Twin Cities Multifamily Report – Spring 2021
Following a rocky 2020, the Minneapolis-St. Paul market kicked off this year on the mend.
Banking on its relative affordability and steady demographics, the Minneapolis multifamily market withstood the COVID-19 test, embarking on a journey to recovery. At 0.2 percent on a trailing three-month basis through March, rent development was on par with the national rate, despite Minneapolis-St. Paul adding an average of about 7,500 units each year since 2018.
The unemployment rate in the metro hit 4.4 percent in February, according to preliminary BLS data. Last year, the Twin Cities lost 166,600 jobs, with employment marking a 7.1 percent slide. Several large employers, such as 3M, Target and Wells Fargo, reduced their workforce, but state employees were also let go because of budget deficits. On a more positive note, the Minnesota Department of Transportation announced that more than 200 construction projects will be underway this year, which is set to support thousands of construction jobs across the state.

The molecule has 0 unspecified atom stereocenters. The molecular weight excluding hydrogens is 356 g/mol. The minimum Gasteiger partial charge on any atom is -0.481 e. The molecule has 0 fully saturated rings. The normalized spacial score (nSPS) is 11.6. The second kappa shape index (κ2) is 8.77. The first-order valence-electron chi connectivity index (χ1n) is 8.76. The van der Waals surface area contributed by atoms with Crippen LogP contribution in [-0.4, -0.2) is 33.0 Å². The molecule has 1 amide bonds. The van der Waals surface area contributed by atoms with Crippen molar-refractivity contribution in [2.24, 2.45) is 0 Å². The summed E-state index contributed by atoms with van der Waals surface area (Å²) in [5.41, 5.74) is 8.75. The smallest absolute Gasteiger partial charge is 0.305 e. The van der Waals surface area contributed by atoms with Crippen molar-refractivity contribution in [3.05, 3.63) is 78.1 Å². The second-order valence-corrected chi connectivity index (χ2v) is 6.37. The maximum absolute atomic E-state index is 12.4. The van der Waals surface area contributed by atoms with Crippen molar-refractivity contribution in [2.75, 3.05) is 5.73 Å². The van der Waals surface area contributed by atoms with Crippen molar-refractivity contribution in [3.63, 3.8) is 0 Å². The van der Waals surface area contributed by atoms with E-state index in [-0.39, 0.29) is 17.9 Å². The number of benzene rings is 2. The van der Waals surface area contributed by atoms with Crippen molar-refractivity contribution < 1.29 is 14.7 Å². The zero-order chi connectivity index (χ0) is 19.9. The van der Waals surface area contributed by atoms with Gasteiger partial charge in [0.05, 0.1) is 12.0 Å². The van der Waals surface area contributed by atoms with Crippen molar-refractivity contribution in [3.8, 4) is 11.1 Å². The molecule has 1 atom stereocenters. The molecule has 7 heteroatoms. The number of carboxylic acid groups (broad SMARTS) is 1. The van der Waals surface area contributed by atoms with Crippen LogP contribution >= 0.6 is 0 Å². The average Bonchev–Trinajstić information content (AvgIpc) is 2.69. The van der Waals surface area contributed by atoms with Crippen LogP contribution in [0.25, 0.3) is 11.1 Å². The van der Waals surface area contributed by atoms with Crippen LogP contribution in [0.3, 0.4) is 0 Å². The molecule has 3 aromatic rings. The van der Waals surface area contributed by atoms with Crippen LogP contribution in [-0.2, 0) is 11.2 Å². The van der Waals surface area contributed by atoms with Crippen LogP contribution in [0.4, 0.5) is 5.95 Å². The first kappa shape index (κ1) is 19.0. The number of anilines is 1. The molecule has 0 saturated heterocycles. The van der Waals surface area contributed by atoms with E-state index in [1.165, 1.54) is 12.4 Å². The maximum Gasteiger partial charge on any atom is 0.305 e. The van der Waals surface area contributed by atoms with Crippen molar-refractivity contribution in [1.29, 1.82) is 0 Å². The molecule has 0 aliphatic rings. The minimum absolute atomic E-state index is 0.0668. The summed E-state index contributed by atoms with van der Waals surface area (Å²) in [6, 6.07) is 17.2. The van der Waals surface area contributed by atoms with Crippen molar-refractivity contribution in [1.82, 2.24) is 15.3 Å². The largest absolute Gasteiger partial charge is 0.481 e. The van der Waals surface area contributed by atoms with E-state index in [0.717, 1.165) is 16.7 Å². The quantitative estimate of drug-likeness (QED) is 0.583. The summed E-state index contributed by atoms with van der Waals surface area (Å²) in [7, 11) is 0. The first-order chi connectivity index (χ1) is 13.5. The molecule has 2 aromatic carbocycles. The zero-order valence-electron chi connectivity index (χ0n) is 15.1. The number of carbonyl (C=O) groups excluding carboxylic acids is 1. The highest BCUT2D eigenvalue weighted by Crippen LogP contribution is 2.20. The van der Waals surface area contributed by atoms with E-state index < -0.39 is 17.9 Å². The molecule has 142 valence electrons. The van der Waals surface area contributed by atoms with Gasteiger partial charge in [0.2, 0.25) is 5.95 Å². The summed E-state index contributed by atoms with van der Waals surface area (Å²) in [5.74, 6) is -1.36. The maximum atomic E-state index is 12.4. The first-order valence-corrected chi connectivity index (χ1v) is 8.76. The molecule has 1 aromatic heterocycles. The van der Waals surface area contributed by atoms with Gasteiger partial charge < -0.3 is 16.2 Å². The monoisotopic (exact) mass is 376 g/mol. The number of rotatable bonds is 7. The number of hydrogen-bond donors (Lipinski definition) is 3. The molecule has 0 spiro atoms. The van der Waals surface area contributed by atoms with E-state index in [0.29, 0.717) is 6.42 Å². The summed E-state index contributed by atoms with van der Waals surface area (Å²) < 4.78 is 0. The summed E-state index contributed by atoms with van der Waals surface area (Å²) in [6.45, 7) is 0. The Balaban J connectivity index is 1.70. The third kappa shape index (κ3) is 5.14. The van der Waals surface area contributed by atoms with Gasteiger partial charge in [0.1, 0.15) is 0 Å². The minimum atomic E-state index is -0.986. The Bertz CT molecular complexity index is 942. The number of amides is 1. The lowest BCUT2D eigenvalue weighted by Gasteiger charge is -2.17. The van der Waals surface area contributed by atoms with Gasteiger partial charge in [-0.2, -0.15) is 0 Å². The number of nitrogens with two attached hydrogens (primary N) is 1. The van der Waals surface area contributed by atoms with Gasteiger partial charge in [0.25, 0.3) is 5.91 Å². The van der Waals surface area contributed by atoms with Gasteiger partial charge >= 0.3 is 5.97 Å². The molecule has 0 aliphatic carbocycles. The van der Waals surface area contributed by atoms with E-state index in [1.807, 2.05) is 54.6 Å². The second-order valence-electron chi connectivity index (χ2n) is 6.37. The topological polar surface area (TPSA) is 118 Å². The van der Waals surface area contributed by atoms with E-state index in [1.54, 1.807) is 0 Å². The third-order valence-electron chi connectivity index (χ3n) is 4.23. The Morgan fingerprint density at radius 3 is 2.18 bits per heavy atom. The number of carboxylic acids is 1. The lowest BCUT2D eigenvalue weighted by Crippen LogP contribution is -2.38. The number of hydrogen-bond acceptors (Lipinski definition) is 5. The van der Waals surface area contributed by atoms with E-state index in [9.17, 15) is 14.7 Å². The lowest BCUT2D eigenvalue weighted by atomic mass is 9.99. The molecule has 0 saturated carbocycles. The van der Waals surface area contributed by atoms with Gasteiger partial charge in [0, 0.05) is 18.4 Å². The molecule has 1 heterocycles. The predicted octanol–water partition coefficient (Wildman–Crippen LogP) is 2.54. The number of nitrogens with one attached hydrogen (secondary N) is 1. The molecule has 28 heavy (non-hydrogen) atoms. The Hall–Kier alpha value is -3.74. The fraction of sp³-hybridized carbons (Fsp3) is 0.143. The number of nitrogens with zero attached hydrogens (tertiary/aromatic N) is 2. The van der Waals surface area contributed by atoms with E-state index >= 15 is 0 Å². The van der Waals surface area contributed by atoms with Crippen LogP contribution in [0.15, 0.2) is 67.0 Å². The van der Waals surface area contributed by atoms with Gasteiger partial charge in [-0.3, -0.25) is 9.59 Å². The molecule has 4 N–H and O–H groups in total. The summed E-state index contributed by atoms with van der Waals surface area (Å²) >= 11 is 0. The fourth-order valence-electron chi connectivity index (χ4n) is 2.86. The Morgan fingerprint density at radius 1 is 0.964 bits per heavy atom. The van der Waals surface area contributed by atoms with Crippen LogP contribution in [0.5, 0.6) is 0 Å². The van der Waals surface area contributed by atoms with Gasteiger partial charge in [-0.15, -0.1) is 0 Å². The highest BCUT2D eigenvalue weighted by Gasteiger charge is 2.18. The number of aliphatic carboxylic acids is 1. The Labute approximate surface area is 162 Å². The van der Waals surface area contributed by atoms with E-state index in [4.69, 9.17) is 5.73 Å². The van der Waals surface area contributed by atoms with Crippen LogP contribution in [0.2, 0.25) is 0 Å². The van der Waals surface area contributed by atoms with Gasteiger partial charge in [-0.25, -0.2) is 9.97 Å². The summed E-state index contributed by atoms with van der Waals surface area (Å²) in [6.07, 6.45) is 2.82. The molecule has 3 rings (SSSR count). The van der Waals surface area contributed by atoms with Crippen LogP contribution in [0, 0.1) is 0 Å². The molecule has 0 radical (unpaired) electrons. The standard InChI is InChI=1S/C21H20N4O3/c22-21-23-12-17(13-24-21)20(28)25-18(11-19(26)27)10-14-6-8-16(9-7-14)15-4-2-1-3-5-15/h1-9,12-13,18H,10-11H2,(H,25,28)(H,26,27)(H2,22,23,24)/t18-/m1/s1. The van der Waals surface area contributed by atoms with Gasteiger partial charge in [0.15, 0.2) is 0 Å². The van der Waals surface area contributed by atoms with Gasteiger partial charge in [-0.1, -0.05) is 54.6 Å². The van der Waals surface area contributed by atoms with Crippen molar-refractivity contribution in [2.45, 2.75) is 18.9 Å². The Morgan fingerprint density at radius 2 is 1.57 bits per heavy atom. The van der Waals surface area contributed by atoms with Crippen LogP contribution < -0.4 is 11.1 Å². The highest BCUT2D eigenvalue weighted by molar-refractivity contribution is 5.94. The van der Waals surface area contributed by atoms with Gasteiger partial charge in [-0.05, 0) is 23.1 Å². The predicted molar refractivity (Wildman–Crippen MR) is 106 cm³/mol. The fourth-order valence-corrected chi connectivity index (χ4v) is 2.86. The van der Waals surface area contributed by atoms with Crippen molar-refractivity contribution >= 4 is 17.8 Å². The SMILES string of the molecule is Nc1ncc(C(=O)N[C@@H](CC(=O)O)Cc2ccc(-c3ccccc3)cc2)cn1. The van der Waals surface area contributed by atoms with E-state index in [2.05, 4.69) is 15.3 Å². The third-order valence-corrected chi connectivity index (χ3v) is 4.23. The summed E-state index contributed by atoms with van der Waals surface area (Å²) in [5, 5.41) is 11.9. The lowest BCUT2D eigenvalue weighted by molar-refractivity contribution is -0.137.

First-quarter data paints a picture of steady performance. Developers delivered 1,991 units and transaction activity picked up steam, with some $284 million in multifamily sales. Despite these positive signs, occupancy was on a negative trend, particularly for core properties, with rates down 280 basis points year-over-year as of February to 93.0 percent in urban Twin Cities. Yardi Matrix expects average rents to improve by 2.5 percent in 2021.